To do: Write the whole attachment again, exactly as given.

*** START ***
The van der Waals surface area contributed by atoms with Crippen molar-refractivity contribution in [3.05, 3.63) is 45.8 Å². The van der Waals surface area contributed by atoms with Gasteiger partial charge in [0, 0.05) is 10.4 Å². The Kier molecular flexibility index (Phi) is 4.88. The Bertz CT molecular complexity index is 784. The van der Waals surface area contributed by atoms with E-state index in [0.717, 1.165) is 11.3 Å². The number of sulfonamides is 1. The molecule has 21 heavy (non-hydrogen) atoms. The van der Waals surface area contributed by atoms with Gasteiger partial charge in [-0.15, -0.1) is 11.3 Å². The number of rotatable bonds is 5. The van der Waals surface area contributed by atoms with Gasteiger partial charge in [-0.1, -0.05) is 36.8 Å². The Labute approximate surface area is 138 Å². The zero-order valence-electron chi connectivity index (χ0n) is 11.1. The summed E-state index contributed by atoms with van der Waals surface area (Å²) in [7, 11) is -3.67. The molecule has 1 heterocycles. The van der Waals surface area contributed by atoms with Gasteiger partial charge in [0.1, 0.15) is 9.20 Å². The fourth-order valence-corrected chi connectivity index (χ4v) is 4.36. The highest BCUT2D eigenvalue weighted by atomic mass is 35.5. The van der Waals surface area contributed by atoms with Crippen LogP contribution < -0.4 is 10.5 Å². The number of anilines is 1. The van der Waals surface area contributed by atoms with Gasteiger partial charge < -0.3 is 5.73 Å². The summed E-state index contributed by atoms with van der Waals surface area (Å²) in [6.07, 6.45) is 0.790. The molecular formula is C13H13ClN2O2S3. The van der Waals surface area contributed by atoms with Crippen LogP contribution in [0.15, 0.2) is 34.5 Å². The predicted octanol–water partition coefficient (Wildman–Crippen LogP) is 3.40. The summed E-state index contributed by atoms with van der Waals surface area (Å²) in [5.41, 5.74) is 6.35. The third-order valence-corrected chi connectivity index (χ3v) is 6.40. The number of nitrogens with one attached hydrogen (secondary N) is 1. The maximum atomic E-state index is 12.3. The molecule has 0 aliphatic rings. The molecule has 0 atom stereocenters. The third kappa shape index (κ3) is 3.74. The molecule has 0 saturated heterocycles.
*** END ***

The van der Waals surface area contributed by atoms with Crippen molar-refractivity contribution in [3.05, 3.63) is 45.8 Å². The van der Waals surface area contributed by atoms with Gasteiger partial charge in [0, 0.05) is 10.4 Å². The Kier molecular flexibility index (Phi) is 4.88. The Bertz CT molecular complexity index is 784. The van der Waals surface area contributed by atoms with E-state index in [0.717, 1.165) is 11.3 Å². The number of sulfonamides is 1. The molecule has 21 heavy (non-hydrogen) atoms. The van der Waals surface area contributed by atoms with Gasteiger partial charge in [-0.15, -0.1) is 11.3 Å². The number of rotatable bonds is 5. The van der Waals surface area contributed by atoms with Gasteiger partial charge in [-0.1, -0.05) is 36.8 Å². The Labute approximate surface area is 138 Å². The zero-order valence-electron chi connectivity index (χ0n) is 11.1. The summed E-state index contributed by atoms with van der Waals surface area (Å²) in [7, 11) is -3.67. The molecule has 1 heterocycles. The van der Waals surface area contributed by atoms with Gasteiger partial charge in [0.1, 0.15) is 9.20 Å². The fourth-order valence-corrected chi connectivity index (χ4v) is 4.36. The highest BCUT2D eigenvalue weighted by atomic mass is 35.5. The van der Waals surface area contributed by atoms with Crippen LogP contribution < -0.4 is 10.5 Å². The number of anilines is 1. The van der Waals surface area contributed by atoms with Gasteiger partial charge < -0.3 is 5.73 Å². The summed E-state index contributed by atoms with van der Waals surface area (Å²) in [6.07, 6.45) is 0.790. The molecular formula is C13H13ClN2O2S3. The van der Waals surface area contributed by atoms with Crippen LogP contribution in [0.15, 0.2) is 34.5 Å². The predicted octanol–water partition coefficient (Wildman–Crippen LogP) is 3.40. The summed E-state index contributed by atoms with van der Waals surface area (Å²) in [5.41, 5.74) is 6.35. The third-order valence-corrected chi connectivity index (χ3v) is 6.40. The number of nitrogens with one attached hydrogen (secondary N) is 1. The maximum atomic E-state index is 12.3. The molecule has 0 aliphatic rings. The molecule has 0 atom stereocenters. The third kappa shape index (κ3) is 3.74. The molecule has 0 saturated heterocycles.